About the McDonnell Douglas F-15C Eagle
At one time during the missile boom years, the U.S. Air Force believed future air battles could be decided by air-to-air missiles rather than guns in the traditional dog-fighting manner. The need for air superiority weapons was relearned during the Vietnam Conflict and led to an Air Force requirement for an all-weather, single-seat, twin-engined fighter. This aircraft was to optimize counter-air operations.
The U.S. Air Force requested several manufacturers to study and develop prototypes during the late 1960"s under the FX program (Fighter Experimental). McDonnell Douglas was awarded a contract to develop the F-15 Eagle jet fighter in December 1969. The Eagle"s advanced aerodynamic design greatly reduced drag at both the low and high lift configurations, and achieved superior maneuverability during varying flight conditions.
Making its maiden flight in July 1972, it was deployed in November 1974 as the F-15A Eagle, and had been in active service since then. It is powered by two Pratt & Whitney F100 afterburning turbofan engines developed exclusively for the for the F-15, and is capable of speeds in the Mach 2.5 range. The F-15 can carry a heavy load of devastating weapons, including the internally mounted 20mm M61A-1 Vulcan cannon, with 940 rounds of ammo, the AIM-7 Sparrow radar guided missile and AIM9 Sidewinder short range air-to-air missile. In 1979 an upgraded version of the Eagle was introduced as the F-15C. One notable change was the increase in fuel capacity, but even more fuel was made possible by the conformal fuel tanks, which snuggle between the wings and up against the jet inlet ramps. This increase in fuel capacity enables the Eagle to expand long range operations, such as escorting AWACS and strike aircraft to their targets. The Landing gear has been reinforced to accept the extra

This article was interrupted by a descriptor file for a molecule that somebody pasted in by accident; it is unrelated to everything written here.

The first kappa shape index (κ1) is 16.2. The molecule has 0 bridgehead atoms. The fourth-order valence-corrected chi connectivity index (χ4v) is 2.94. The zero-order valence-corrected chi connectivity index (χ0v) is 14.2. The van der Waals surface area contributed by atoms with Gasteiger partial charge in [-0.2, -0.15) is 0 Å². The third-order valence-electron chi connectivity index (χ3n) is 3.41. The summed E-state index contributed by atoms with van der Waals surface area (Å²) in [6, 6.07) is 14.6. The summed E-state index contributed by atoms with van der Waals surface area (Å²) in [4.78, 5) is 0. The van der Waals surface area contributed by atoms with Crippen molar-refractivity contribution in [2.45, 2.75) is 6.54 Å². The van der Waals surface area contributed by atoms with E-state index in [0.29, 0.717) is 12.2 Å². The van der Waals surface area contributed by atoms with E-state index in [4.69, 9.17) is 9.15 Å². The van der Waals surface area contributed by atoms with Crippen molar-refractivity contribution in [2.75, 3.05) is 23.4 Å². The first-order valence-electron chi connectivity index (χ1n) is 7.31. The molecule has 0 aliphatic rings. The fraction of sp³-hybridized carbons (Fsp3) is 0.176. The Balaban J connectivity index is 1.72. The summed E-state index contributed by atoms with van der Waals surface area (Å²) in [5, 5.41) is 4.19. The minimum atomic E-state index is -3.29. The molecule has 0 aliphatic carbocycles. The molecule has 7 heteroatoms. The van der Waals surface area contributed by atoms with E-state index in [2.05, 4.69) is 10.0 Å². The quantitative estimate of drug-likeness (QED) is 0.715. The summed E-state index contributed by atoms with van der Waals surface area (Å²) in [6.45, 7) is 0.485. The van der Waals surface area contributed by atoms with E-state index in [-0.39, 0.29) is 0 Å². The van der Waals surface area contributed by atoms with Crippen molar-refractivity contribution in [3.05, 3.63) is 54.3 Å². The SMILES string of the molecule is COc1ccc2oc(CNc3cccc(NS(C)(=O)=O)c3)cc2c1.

fuel weight, allowing a maximum take-off weight of 68,000 lbs (30844 kg). The F100 Pratt & Whitney engines were also upgraded for easier maintenance and increased performance. The F-15C"s maximum rate of climb at sea level is more than 50,000ft (15,240m) per minute.
As the Premier jet fighter the Eagle continuously receives improvements to keep pace with the changing state of the art. The multi-stage improvement program (MSIP) is organized to enhance the avionics, like the internal ECM system and computer capacity. The APG-63, provides excellent long range navigation and tracking for the Eagles" fighter interdiction role. Owning to its versatility, adaptability and ruggedness, the F-15 Eagle will certainly continue to play its role of an air superiority fighter well into the 21st century.